Alternative Investment Market shares (AIMS) when it comes to investing AIMS are still not for the faint-hearted. But if you are in a position to take advantage of them they can provide diversification and potentially enhance portfolio performance for investors.
There was a time when many mainstream investors were fearful of AIM stocks it seemed like the market was full of small mining companies whose volatility was high and failure was likely so the potential gains really were not worth the worry. But more smaller companies appear to be able to punch above their weight says Rebecca O’Keeffe, head of investment at Interactive Investor.
Here five things she thinks you should know about AIMS:
1. The AIM market has its own large-cap indices, including an AIM 100.
2. The performance of the Top 100 is good in recent years.
3. The range of companies is much broader than you may think.
4. When it goes right, it really goes right.
5. More fund managers are covering the AIM market, giving investors plenty of options.
In addition, the AIM 100 lists the top 100 stocks on this junior market by market capitalisation, in the same way, that the FTSE 100 reflects the biggest companies listed in London. Some of those stocks are large with ASOS and Fevertree, both worth billions, occupying the top two spots.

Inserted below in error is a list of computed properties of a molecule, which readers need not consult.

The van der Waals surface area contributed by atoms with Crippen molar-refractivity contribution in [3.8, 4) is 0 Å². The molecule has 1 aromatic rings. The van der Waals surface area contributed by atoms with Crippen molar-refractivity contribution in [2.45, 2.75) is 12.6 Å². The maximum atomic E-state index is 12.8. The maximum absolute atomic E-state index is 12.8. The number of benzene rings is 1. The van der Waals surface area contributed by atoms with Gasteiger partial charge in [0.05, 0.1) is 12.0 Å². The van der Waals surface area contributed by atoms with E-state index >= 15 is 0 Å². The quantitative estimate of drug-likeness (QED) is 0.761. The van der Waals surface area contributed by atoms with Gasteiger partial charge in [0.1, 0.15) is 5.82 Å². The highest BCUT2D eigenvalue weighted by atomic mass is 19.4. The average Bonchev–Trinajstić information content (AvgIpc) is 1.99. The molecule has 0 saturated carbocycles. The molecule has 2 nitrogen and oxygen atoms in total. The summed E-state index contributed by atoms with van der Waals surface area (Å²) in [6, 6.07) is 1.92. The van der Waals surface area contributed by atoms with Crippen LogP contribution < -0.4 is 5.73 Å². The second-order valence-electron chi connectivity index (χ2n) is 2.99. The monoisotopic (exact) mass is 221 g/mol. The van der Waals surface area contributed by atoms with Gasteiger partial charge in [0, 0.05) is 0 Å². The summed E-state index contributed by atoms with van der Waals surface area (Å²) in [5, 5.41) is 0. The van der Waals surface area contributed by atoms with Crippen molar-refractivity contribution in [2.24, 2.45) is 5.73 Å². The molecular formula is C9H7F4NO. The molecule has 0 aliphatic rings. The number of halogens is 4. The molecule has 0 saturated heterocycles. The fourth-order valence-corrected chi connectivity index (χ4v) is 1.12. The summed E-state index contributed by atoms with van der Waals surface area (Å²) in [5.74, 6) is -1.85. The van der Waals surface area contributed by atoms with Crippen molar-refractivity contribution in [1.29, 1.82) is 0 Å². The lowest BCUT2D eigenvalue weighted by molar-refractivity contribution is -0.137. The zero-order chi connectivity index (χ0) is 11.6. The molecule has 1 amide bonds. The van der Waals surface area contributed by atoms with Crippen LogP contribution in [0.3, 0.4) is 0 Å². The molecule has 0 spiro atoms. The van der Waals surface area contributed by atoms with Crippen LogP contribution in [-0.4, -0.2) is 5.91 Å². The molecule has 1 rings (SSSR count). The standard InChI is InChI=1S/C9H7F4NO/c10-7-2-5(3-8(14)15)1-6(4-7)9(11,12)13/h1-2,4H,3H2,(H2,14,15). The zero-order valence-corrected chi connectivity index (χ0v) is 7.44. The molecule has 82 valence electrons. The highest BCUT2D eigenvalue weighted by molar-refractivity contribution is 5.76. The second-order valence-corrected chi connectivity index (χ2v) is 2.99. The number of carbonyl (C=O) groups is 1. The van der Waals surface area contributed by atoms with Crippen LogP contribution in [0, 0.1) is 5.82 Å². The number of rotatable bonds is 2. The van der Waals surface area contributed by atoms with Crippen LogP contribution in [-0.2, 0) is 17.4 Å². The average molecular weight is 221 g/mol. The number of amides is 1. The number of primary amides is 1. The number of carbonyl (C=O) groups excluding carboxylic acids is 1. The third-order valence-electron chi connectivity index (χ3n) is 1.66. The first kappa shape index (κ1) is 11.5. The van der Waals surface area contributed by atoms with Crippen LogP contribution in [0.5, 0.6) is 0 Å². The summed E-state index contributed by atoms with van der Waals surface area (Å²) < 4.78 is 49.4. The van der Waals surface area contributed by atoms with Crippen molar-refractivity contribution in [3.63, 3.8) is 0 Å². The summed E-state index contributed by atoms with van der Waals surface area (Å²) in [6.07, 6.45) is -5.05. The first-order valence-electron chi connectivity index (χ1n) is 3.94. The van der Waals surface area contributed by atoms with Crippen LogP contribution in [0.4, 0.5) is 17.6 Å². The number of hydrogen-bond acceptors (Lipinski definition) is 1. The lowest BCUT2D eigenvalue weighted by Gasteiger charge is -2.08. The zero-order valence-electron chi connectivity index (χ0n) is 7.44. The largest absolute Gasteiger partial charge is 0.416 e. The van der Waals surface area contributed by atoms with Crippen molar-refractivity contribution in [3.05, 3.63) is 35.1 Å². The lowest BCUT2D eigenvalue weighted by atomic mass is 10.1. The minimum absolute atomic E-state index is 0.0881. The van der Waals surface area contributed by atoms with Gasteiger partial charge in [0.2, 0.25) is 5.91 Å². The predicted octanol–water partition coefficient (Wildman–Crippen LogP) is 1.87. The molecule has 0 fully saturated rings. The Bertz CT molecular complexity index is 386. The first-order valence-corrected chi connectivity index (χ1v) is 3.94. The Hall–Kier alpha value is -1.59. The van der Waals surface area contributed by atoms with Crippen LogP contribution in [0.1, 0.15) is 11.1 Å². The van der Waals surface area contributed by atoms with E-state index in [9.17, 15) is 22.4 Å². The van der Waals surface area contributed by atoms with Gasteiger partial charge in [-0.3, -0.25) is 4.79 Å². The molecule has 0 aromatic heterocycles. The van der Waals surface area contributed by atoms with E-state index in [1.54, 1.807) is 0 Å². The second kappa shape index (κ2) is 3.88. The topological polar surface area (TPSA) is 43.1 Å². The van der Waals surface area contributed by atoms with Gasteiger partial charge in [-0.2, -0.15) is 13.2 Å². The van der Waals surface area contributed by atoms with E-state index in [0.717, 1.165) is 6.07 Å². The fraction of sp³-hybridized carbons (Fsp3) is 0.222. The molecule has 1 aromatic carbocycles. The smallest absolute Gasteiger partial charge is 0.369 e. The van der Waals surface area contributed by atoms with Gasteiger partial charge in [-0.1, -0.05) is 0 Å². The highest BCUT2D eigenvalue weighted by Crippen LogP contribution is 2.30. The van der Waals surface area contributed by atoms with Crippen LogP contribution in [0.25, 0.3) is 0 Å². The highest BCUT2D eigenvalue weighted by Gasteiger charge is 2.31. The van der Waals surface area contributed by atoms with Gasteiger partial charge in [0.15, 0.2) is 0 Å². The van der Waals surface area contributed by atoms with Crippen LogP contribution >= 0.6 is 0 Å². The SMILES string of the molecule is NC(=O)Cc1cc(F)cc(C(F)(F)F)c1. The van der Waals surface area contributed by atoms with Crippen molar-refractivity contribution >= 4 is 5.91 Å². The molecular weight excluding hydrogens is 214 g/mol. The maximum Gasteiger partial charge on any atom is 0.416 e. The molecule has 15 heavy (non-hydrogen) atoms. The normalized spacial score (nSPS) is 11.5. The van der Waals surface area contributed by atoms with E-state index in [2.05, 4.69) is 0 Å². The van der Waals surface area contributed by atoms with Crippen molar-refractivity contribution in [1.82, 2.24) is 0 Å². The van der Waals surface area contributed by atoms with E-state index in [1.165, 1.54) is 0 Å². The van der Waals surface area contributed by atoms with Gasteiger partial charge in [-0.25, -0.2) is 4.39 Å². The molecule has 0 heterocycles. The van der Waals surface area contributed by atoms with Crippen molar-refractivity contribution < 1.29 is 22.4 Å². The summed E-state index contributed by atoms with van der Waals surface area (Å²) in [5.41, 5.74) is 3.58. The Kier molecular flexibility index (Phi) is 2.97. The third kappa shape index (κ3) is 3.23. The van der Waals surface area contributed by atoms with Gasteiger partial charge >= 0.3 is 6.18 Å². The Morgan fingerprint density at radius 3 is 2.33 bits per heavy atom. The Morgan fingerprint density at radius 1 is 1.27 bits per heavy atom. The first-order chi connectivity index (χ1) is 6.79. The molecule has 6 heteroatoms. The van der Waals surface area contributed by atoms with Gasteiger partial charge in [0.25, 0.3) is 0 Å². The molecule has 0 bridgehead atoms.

You might imagine that the AIM index is dominated by those at the top, with a long tail of much smaller companies, but in fact, the AIM 100 is less concentrated than the FTSE 100. The top 10 AIM stocks’ weighting is currently 36.9 per cent, compared to an equivalent top 10 weightings of 44.2 per cent for the FTSE 100. And to the end of May, the five-year annualised total return for the AIM 100 is 12.5 per cent, versus 7.1 per cent for the FTSE 100.
AIM shares are an ultra-high risk investment but potentially come with high rewards. Enable’s IFAs of Bishops Stortford are happy to talk to you about the risks and benefits of investing your portfolio broadly.
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